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Don’t Start a Company with Your Friends

As Adam Grant explains, a Harvard Business School professor studied nearly 10,000 founders of technology and life science startups, and founder turnover rate was 28.6 percent whenever friendship was present in the founding team. But there is statistically a way to be friendly and still get ahead together—past coworkers tend to experience faster growth rates in their ventures. Actively working together before starting a business lets you know in no uncertain terms how you get along outside of a social context. Ultimately, having complementary skill sets is great, but just knowing each other as people and being able to work symbiotically is important too. You can learn more at the full Huffington Post article:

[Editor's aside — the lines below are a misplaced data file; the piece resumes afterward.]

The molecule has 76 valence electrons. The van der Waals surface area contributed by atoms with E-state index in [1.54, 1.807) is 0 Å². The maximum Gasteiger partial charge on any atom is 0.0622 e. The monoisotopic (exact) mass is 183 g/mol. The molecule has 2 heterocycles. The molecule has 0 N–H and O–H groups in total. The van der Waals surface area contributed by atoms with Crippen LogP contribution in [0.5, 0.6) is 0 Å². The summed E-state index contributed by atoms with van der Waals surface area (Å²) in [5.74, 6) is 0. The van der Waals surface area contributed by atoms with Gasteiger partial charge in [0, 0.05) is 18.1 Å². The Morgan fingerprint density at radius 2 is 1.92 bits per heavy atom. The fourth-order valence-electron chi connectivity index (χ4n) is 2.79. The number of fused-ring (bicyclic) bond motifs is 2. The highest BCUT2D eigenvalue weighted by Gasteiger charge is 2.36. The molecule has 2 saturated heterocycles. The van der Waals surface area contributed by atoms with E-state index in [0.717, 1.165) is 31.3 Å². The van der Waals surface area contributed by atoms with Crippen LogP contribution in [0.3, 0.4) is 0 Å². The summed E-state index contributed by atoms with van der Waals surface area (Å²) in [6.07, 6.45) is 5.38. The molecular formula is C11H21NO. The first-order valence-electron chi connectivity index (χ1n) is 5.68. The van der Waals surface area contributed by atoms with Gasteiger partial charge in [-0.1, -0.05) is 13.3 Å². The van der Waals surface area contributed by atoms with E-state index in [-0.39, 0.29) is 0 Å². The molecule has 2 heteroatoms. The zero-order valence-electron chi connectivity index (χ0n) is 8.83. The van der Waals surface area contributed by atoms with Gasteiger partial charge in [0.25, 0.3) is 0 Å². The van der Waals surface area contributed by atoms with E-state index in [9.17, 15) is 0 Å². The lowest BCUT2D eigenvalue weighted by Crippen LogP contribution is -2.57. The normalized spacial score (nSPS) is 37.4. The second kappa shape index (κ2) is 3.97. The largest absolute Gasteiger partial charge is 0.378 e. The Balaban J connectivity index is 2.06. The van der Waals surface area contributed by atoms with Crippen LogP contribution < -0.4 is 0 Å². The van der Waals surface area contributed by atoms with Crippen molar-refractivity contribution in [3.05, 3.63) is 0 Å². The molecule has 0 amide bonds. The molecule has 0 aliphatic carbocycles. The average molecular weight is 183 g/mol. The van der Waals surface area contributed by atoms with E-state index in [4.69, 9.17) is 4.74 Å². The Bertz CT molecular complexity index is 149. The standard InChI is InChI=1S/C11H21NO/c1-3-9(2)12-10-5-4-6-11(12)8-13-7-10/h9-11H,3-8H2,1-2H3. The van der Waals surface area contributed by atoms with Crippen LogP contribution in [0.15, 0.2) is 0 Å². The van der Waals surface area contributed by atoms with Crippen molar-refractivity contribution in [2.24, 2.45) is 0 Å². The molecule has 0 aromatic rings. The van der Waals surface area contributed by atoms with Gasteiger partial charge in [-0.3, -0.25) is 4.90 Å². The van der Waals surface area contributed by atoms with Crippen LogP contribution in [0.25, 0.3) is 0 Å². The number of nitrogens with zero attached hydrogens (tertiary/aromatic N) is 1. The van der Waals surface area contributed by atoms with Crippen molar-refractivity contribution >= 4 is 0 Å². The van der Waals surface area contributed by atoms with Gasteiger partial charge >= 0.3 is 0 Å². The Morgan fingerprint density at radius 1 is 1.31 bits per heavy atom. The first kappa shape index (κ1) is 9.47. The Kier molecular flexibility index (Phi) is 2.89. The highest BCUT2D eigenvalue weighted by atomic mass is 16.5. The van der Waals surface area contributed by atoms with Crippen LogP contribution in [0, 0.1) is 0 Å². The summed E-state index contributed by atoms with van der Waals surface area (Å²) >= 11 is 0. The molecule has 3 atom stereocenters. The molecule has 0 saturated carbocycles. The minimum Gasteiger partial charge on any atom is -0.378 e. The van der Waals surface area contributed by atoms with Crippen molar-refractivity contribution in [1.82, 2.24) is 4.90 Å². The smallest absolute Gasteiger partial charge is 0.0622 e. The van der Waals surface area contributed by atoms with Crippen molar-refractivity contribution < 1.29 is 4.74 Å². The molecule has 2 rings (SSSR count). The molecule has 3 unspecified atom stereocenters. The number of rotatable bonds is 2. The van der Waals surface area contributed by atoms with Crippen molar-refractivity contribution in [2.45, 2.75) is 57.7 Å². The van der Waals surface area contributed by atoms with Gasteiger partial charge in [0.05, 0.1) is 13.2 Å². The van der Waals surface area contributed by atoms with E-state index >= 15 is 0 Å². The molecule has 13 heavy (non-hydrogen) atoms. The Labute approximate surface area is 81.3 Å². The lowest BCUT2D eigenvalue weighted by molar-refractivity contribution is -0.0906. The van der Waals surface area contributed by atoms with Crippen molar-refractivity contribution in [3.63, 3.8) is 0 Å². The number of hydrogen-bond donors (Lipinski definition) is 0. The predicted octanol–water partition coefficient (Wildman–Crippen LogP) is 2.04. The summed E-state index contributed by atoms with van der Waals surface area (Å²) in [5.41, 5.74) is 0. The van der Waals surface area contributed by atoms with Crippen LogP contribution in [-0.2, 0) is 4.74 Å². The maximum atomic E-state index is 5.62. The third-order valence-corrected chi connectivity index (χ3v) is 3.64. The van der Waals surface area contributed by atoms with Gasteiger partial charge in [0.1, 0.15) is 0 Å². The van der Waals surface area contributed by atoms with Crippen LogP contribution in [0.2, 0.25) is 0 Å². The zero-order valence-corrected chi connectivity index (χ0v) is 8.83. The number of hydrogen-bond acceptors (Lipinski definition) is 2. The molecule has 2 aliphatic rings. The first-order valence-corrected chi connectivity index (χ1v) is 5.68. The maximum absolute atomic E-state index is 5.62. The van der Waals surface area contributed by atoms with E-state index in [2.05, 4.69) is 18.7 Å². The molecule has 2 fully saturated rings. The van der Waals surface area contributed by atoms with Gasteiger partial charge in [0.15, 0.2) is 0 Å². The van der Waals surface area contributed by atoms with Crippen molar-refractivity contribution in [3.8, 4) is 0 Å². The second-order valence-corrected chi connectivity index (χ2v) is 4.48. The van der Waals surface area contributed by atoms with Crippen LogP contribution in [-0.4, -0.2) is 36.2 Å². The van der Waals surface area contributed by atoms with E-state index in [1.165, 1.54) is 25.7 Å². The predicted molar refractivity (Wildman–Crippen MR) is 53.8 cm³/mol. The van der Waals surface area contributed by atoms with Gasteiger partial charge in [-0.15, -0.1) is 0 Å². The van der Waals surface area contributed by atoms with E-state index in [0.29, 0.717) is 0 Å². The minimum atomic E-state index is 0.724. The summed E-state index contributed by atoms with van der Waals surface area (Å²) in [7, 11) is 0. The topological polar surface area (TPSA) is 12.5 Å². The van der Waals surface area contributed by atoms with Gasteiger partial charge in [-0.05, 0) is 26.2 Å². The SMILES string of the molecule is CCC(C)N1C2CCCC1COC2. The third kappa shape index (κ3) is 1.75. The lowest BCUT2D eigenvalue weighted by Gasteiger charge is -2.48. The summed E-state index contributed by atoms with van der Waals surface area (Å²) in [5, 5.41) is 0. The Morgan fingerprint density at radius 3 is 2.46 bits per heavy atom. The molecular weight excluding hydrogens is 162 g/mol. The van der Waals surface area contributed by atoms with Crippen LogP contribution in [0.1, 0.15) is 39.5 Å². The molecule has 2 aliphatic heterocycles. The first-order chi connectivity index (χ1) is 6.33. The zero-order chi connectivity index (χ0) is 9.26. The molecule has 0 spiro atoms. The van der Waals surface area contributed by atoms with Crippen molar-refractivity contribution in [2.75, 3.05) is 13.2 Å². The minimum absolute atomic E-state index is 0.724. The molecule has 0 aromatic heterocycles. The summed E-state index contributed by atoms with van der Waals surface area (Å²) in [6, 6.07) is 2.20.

About John Friscia

John Friscia is the Editor of Computer Aid's Accelerating IT Success. He began working for Computer Aid, Inc. in 2013 and continues to provide graphic design support for AITS. He graduated summa cum laude from Shippensburg University with a B.A. in English.

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